Woodley Mansion

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Woodley

Woodley is a Federal-style hilltop house in Washington, D.C., constructed in 1801.[1] It has served as the home to influential leaders, such as Grover Cleveland, Martin Van Buren, and Henry L. Stimson, and is now the home of the Maret School. When originally built, it was based on the Woodley Lodge in Reading, England. Coincidentally, given the mansion's original site, the word "Woodley" means "clearing in the woods."[2] A Maret School-based organization called the Woodley Society was created in 1994 to study its history. Since then, it has become an association of students, faculty, and alumni, which has conducted significant research in a number of archives and libraries in the Greater Metropolitan Washington area and beyond. In 2008, the head of the group, Historian Allerton Kilborne, a very well respected longtime Maret teacher, published a book about Woodley.[1]

History of Woodley Mansion[edit]

In 1801, Woodley was built by Phillip Barton Key, the uncle of the author of "The Star Spangled Banner," Francis Scott Key.[2] In 1797, Key bought the 250 acre wooded estate that Woodley would be built upon. Before the land was sold to Phillip Barton Key, it was owned by Colonel Ninian Beall and Benjamin Stoddert.[2] Once the magnificent Federal-style house was built, it was home to multiple well- known residents, including: Phillip Barton Key, President Martin Van Buren, Lorenzo Thomas, the slave Lucy Berry, Robert J. Walker, Francis Newlands, President Grover Cleveland, William " Billy " Phillips, Sallie Long Ellis, George Patton, Henry Stimson and Adolf Berle.[2] In fact, previous to any of these ownerships, this land was occupied by the Algonqiuan and Nacotchtank Indians. Henry Stimson left Woodley in his will to his alma mater Phillips Academy, Andover, which in turn sold most of it to the Maret School, founded by the three late Swiss Maret sisters, Marthe, Louise and Jeanne. Maret purchased the campus in 1950, after previously being housed in a 1923 building at 2118 Kalorama Road, N.W. Ever since 1950, the Maret School has owned most of the land, while still taking great care of the well-known mansion.[1] Currently, around 650 students attend the top-tier private school. During Maret's tenure, it has been used to house a learning center, a library, a business office, admissions office, as well as the head of school's office.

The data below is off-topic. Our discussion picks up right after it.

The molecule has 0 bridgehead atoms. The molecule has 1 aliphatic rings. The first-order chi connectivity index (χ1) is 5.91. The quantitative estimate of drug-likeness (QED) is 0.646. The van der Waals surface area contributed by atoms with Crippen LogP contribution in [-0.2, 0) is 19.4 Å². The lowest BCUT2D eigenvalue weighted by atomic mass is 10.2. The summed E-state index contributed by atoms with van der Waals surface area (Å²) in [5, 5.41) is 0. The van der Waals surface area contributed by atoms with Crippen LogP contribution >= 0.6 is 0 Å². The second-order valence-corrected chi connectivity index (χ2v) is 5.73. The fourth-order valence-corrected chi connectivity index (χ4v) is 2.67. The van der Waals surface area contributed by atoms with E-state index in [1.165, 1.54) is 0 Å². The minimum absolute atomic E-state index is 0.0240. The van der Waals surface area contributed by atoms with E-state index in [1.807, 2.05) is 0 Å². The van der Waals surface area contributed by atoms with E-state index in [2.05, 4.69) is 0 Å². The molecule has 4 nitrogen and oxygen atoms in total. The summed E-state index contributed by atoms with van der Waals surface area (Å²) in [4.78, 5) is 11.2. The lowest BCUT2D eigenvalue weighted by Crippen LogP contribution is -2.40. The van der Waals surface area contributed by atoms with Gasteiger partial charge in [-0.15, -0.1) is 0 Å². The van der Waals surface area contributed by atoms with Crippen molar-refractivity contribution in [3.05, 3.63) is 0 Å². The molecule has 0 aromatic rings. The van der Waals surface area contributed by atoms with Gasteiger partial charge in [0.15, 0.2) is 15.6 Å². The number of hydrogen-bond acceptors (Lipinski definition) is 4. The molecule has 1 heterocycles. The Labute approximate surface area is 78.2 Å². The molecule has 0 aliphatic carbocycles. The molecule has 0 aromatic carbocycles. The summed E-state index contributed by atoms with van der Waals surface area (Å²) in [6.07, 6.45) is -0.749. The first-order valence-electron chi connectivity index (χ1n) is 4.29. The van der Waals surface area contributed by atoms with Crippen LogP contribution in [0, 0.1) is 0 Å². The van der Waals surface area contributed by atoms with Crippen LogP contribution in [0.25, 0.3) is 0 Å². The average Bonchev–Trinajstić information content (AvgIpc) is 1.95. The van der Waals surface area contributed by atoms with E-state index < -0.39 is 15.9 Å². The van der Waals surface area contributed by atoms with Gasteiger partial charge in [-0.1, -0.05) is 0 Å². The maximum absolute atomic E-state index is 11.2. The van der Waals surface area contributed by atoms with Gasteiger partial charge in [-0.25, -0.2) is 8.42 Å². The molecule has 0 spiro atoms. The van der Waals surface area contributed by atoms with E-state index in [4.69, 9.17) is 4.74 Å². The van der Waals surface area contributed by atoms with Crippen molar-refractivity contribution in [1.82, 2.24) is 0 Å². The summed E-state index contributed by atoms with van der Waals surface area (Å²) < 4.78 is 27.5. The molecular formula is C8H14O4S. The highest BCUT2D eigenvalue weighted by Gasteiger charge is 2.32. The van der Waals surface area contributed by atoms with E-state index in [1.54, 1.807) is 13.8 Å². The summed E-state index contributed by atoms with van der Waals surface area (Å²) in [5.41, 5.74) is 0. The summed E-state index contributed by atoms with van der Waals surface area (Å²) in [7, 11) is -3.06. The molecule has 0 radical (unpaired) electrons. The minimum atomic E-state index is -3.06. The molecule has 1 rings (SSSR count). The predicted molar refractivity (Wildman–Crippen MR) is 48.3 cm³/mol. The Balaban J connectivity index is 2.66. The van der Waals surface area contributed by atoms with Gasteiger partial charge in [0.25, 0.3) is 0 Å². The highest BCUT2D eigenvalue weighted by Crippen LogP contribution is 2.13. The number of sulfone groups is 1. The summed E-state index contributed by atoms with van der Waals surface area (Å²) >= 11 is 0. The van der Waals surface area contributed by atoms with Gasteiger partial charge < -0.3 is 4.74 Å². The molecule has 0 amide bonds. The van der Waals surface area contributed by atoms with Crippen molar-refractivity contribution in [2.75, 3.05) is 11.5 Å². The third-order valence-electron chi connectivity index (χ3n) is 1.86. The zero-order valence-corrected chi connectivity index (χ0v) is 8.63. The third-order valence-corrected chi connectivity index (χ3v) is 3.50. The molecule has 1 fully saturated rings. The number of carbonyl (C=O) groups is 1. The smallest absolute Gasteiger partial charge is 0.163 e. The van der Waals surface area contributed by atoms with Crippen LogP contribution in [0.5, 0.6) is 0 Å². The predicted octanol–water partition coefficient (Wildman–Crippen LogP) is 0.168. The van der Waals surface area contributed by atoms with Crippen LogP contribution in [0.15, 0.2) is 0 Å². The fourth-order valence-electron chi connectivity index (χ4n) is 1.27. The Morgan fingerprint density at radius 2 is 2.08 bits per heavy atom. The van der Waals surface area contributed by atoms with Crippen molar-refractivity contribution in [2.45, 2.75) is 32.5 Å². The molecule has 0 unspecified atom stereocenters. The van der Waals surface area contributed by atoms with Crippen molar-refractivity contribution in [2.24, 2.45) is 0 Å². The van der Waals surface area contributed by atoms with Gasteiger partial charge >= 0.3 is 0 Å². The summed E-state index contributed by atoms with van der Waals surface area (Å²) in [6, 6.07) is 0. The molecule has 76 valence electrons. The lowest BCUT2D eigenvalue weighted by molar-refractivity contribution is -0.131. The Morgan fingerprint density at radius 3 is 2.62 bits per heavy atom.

Residents[edit]

Colonel Ninian Beall[edit]